Stevens County Cattlemen’s Association  is categorically opposed to any efforts by the National Parks Service to “recover” a grizzly population in the North Cascades due to the fact the bear is not actually endangered globally or in the West; the fact that grizzlies pose serious safety considerations for residents and visitors to the North Cascades and that the economic detriment that will be caused to farms, ranches and orchards far outweighs any “grizzly experiences” for tourists.

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SCCA Banquet coming up soon!

Don’t miss our 2017 banquet coming up on Sat., Feb 11 at the Colville Community College. Social Hour is at 5pm, Prime Rib dinner at 6pm. Tickets $30


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SCCA opposes Beef Checkoff increase

The Washington State Beef Checkoff program is seeking to increase the per-head tax on cattle sales from $1.50 to $2.50 in the coming year. SCCA is opposed to this notion for reasons we recently shared with the measure’s potential sponsors, Rep. Tom Dent and Sen. Judy Warnick. See below:

December 13, 2016

Dear Senator Warnick and Representative Dent,

We are writing to OPPOSE any increase to the Washington State Beef Checkoff Assessment and strongly urge you not to support a bill that would increase the tax burden on our ranch families.

The current $1.50 per head Beef Checkoff fee for cattle sold in Washington is not actually helping Washington State ranch families, as the marketing dollars do not specifically highlight or promote their product—beef raised in the U.S. and in the great state of Washington. A generic “beef” campaign is being used by the Washington Beef Commission which fails to alert consumers to the very real differences in quality between U.S. raised beef and beef from countries like Canada, Mexico, Australia and many countries in Latin America. To fail to recognize the higher standards achieved in the U.S. is to deceive the consumer and the only real beneficiary of the campaign is the end salesman—the multi-national meat companies like Tyson who would prefer the consumer never be able to tell the difference.

As the numbers of ranchers is continuing to decline in Washington, the WA Beef Commission does not seem to find a problem with taking their ineffective, generic marketing campaign back to ranch families and asking them to pay more for a program that is not working for them. The Beef Checkoff program has not kept Washington’s ranchers in business, as recent research indicates.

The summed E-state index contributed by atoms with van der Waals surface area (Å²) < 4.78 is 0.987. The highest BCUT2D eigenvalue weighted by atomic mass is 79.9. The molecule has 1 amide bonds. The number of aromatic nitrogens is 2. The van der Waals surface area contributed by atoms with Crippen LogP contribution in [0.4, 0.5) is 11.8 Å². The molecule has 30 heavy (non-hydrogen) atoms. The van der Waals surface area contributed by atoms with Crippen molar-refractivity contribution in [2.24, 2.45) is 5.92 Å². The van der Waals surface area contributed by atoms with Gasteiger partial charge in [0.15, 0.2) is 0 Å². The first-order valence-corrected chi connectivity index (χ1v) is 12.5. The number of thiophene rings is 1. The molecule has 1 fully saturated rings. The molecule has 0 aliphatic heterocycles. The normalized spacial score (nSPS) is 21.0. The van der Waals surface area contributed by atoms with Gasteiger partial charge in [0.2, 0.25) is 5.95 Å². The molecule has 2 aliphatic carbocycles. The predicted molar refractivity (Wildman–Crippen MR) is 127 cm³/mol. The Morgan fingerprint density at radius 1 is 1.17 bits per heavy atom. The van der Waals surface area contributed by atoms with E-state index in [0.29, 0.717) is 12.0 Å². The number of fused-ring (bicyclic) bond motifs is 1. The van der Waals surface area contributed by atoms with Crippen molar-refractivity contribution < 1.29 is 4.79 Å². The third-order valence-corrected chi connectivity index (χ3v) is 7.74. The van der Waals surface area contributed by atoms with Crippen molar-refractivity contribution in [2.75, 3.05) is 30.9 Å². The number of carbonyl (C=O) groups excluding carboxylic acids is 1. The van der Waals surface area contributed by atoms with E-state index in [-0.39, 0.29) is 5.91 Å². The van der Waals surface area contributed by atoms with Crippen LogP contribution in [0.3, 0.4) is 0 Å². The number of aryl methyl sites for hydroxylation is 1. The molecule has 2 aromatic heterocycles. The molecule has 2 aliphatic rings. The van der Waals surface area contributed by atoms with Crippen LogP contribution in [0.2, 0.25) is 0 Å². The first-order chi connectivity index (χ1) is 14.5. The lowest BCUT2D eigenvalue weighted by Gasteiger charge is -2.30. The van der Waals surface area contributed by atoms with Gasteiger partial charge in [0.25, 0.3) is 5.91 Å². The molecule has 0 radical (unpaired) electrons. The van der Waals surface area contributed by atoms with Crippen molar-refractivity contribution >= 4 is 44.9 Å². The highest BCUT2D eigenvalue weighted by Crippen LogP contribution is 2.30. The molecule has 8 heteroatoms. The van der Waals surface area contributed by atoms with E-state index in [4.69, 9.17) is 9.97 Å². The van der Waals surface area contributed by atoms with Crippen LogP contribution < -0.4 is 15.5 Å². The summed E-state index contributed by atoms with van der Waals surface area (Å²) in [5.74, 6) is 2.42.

According to recent data from the U.S. Department of Agriculture, there are less than 10 ranchers left in the state of Washington with more than 1,000 head of cattle and there were less than 200 operations left with enough cattle to be considered a full-time enterprise. In fact, the number of ranchers in our state has dropped by 52 percent since 1984. Those who survived have experienced a severe drop in live cattle prices in the last two years, dropping from a high of nearly $3.00 a pound in calf prices down to just over $1.00 a pound this fall.

The Washington State Beef Commission should take a great interest in recognizing the negative long-term trends that threaten the survival of the cattle industry in Washington State, including subsidized imports, and actively work to promote the product of the U.S. cattleman over all others.

If the commission fails to make this very important reform, the program should be abolished and we are confident that Tyson and other large meat retailers will find a way to market their own product. Stevens County Cattlemen’s Association DOES NOT support and increase to the Beef Checkoff at this time and seriously recommends the program be scrutinized not for its ability to sell “beef” but to act as an effective marketing campaign for the people paying the bill: the U.S. rancher.


Justin Hedrick, President

Scott Nielsen, Vice President


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SCCA Annual Business Meeting Dec. 3

The 2016 Stevens County Cattlemen’s Association (SCCA) annual business meeting will be held on Saturday, Dec. 3 at 1pm at the Stevens County Ambulance building located at 425 N. HWY 395 in Colville. The meeting will include officer elections, discussions on local issues and guest speakers. For more info, email
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WDFW to remove Profanity Peak wolf pack